Dr. John Stackhouse has some great commentary on a recent study that examined analytical thinking and religious belief. The money quote:
In terms of the study, you would have people who first score 9 or 10 dropping to 5 or even zero. But they don’t report findings like that.
What they found instead is what you’d expect they found. People who initially answer in the intuitive mode, which is prone to easy, binary answers, will say, “Yes” or “No.” But when you engage their analytic side, they will say, “Well, actually, I do believe in God, but sometimes I’m confused by how God acts, and puzzled by some of God’s instructions, and distressed by some of God’s commands” and now the 9 or 10 moves to a 6, 7 or 8.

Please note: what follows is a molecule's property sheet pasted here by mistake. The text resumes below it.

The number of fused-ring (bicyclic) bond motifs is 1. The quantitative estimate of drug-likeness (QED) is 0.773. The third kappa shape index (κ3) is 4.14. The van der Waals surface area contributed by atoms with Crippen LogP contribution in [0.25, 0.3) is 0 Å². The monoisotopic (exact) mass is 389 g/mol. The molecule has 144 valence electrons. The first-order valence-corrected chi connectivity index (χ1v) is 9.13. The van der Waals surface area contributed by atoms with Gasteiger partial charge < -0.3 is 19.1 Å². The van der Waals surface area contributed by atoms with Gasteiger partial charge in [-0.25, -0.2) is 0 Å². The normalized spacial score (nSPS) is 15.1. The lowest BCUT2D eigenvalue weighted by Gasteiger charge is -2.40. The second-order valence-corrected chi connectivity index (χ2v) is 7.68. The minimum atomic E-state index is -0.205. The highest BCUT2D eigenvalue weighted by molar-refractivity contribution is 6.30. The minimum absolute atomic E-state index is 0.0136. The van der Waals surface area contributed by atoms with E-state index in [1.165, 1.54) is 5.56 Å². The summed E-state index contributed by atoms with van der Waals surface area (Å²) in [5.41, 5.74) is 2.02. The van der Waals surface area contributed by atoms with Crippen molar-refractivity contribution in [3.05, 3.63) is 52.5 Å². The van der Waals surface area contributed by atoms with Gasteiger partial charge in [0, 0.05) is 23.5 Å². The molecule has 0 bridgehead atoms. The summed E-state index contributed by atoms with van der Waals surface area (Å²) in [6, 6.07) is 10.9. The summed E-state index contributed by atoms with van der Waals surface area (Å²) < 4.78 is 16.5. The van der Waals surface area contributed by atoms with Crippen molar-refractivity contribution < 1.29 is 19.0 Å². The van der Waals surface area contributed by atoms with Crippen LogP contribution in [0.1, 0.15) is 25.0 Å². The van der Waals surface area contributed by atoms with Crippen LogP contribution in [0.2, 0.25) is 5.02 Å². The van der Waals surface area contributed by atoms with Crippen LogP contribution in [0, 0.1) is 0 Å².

The great world religions have no problem with this phenomenon since none of them promote unthinking allegiance but instead provide an abundance of reasons why their system is credible while also allowing that there are challenges to belief no matter what system you adopt. The great traditions are about faith based on knowledge, or even about simply just seeing reality as it is, not about fanaticism that shuts its ears to any argument to the contrary.
This is my experience exactly.